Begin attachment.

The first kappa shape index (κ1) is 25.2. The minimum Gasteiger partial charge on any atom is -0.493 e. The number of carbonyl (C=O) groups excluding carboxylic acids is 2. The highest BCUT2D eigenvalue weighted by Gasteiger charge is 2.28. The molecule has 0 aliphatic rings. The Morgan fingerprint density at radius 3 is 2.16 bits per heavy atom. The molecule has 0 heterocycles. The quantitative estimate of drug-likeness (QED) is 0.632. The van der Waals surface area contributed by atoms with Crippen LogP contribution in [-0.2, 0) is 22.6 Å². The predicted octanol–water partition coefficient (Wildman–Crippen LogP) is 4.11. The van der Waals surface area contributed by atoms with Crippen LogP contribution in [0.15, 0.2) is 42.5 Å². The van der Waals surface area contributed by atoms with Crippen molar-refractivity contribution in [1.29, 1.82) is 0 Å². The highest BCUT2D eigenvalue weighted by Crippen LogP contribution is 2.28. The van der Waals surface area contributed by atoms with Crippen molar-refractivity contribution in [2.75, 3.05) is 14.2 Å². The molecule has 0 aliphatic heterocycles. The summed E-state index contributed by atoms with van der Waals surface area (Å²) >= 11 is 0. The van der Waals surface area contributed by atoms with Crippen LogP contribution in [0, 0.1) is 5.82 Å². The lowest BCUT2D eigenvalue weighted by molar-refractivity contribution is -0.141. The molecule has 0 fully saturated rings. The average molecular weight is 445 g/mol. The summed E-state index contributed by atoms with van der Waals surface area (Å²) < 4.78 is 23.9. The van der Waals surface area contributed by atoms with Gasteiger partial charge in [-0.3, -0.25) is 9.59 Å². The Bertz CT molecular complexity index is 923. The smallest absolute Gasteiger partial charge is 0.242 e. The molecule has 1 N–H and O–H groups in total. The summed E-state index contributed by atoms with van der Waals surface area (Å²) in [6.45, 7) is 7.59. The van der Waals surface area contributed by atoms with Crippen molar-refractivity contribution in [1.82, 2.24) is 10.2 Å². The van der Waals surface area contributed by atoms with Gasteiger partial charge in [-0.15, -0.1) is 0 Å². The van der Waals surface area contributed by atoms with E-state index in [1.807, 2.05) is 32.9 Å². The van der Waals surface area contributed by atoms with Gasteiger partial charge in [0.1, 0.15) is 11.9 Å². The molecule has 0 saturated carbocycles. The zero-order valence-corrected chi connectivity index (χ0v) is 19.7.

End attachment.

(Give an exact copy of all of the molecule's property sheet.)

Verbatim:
The first kappa shape index (κ1) is 25.2. The minimum Gasteiger partial charge on any atom is -0.493 e. The number of carbonyl (C=O) groups excluding carboxylic acids is 2. The highest BCUT2D eigenvalue weighted by Gasteiger charge is 2.28. The molecule has 0 aliphatic rings. The Morgan fingerprint density at radius 3 is 2.16 bits per heavy atom. The molecule has 0 heterocycles. The quantitative estimate of drug-likeness (QED) is 0.632. The van der Waals surface area contributed by atoms with Crippen LogP contribution in [-0.2, 0) is 22.6 Å². The predicted octanol–water partition coefficient (Wildman–Crippen LogP) is 4.11. The van der Waals surface area contributed by atoms with Crippen LogP contribution in [0.15, 0.2) is 42.5 Å². The van der Waals surface area contributed by atoms with Crippen molar-refractivity contribution in [1.29, 1.82) is 0 Å². The highest BCUT2D eigenvalue weighted by Crippen LogP contribution is 2.28. The van der Waals surface area contributed by atoms with Crippen molar-refractivity contribution in [2.75, 3.05) is 14.2 Å². The molecule has 0 aliphatic heterocycles. The summed E-state index contributed by atoms with van der Waals surface area (Å²) >= 11 is 0. The van der Waals surface area contributed by atoms with Crippen LogP contribution in [0, 0.1) is 5.82 Å². The lowest BCUT2D eigenvalue weighted by molar-refractivity contribution is -0.141. The molecule has 0 fully saturated rings. The average molecular weight is 445 g/mol. The summed E-state index contributed by atoms with van der Waals surface area (Å²) < 4.78 is 23.9. The van der Waals surface area contributed by atoms with Gasteiger partial charge in [-0.3, -0.25) is 9.59 Å². The Bertz CT molecular complexity index is 923. The smallest absolute Gasteiger partial charge is 0.242 e. The molecule has 1 N–H and O–H groups in total. The summed E-state index contributed by atoms with van der Waals surface area (Å²) in [6.45, 7) is 7.59. The van der Waals surface area contributed by atoms with Crippen molar-refractivity contribution in [1.82, 2.24) is 10.2 Å². The van der Waals surface area contributed by atoms with Gasteiger partial charge in [-0.15, -0.1) is 0 Å². The van der Waals surface area contributed by atoms with E-state index in [1.807, 2.05) is 32.9 Å². The van der Waals surface area contributed by atoms with Gasteiger partial charge in [0.1, 0.15) is 11.9 Å². The molecule has 0 saturated carbocycles. The zero-order valence-corrected chi connectivity index (χ0v) is 19.7.